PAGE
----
Characteristics of quality software
A repost of my son’s blog – July 2009 – Joseph Reynolds
Software Quality is a concept has been discussed and defined in a number of excellent books and articles. Granular-Level specific characteristics are numerous, and the weight placed on one aspect may differ from company to company, or even from project to project. However, with the assistance of the Pfleeger and Atlee text (2006) and a text from Selby and Boehm (2009), we can examine several generic properties which are relatively universal.
This is a measure of how the degree of coupling with other software or hardware. Can the software be easily installed and transferred, or is there a complicated integration with 3rd-parties (eg. SQL Server, or a special hardware key-dongle)?
- “AS-IS” utility
Does the software require heavy customization once it is deployed to the customer?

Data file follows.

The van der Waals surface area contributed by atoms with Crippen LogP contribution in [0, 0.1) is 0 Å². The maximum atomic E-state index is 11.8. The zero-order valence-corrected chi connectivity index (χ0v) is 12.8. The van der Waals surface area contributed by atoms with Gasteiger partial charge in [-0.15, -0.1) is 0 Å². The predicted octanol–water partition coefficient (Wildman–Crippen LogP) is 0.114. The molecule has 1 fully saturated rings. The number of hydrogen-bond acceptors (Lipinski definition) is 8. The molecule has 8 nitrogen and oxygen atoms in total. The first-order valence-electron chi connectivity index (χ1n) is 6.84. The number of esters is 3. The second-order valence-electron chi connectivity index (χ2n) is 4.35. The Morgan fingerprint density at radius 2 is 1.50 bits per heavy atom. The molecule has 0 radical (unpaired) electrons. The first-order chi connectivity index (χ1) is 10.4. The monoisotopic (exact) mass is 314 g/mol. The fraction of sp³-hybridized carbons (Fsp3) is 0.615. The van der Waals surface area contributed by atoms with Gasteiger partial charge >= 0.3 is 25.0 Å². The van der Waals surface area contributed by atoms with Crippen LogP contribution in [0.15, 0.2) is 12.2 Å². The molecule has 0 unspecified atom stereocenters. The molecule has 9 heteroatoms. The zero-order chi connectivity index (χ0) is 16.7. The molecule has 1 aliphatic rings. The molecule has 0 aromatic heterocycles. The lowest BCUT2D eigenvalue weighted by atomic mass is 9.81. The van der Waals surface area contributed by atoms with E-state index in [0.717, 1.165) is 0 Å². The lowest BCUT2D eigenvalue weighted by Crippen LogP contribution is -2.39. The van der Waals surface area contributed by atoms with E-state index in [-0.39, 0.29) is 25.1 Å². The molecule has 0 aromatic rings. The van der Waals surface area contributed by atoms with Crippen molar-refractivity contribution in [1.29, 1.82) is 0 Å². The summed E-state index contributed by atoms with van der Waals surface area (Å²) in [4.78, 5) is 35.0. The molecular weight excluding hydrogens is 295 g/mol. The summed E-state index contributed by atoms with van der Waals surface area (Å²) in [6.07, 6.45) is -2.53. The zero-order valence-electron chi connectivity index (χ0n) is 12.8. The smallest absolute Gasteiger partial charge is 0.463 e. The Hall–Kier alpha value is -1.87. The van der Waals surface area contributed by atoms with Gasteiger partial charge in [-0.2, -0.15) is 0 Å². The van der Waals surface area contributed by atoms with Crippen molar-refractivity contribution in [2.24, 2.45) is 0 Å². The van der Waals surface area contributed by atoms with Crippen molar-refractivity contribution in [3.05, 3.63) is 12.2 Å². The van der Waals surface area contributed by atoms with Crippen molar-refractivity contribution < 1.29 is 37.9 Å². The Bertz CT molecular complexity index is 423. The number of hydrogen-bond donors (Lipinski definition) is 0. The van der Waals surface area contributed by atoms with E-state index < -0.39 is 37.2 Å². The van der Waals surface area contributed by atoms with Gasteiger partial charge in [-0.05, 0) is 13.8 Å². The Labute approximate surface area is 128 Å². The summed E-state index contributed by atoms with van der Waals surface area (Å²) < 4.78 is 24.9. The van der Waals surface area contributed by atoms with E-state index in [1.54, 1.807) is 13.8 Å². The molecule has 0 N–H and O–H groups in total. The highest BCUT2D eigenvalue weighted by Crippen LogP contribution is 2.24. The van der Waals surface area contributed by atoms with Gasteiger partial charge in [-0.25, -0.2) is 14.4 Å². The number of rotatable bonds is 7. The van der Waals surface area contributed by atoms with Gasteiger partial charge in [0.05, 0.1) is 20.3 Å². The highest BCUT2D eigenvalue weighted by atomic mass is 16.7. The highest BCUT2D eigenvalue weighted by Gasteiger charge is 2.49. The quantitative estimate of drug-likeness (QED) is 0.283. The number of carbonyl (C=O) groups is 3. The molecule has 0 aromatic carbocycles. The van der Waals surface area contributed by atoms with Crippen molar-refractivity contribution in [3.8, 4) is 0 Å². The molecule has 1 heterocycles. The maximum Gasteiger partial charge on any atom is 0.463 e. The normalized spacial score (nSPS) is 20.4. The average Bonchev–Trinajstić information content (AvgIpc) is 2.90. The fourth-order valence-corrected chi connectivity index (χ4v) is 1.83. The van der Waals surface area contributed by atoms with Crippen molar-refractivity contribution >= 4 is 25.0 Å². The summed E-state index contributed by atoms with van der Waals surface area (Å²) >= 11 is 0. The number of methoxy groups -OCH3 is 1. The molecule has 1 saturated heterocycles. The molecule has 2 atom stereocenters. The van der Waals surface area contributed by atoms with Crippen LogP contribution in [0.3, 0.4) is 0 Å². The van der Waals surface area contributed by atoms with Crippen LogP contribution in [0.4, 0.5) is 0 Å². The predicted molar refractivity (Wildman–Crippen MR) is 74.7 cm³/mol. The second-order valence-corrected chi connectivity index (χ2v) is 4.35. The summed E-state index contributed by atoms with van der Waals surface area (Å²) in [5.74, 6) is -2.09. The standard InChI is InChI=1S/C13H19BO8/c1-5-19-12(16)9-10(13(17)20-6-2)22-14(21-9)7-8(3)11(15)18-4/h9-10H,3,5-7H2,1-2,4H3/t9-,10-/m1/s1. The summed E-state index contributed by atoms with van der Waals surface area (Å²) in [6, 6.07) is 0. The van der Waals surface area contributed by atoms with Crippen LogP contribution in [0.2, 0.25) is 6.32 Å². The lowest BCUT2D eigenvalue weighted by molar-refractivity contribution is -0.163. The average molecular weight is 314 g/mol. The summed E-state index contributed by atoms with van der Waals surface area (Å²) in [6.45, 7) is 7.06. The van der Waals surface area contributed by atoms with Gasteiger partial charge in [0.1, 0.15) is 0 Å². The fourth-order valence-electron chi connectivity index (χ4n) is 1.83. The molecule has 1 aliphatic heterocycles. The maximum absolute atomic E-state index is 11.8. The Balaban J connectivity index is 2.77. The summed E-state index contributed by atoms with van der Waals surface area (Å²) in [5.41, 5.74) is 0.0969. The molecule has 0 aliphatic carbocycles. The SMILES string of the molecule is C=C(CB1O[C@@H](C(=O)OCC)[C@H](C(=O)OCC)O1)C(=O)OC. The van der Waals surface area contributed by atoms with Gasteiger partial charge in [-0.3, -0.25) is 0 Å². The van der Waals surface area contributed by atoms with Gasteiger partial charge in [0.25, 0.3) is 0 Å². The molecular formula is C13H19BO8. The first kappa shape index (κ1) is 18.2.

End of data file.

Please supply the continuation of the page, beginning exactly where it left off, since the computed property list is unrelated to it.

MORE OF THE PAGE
(ie. Reliability, Efficiency, Human Engineering)
In 2 years, will we be able to fix a problem or add new functionality?
(ie. Testability, Understandability, Modifiability)
Bernard suggests that the most basic reason for an implementation to fail is due to inadequate training and preparation of the operators of the system. Having been involved in several different implementations of new software, I have seen both well-prepared and inadequately-prepared staff try to deal with new software. I would venture to say that Bernard is exactly right in saying that improper training is a huge reason why software does not succeed. It is my experience that users with a stake in the company don’t WANT to see software fail, but they will unintentionally sabotage the new initiative with “Well we always did it the other way” attitudes, if they don’t have a good reason to make the change.
Bernard, A. (December 26, 2003). Why Implementations Fail: The Human Factor.
Boehm, B. W. Quantitative Evaluation of Software Quality. In R. W. Selby, Ed. Software Engineering (p. 27). IEEE. Retrieved July 11, 2009, from Google Books.
Pfleeger, S. L. & Atlee, J. M. (2006). Why Software Engineering. Software Engineering Theory and Practice (3rd ed. pp. 9-11). Upper Saddle River, NJ: Pearson Prentice Hall.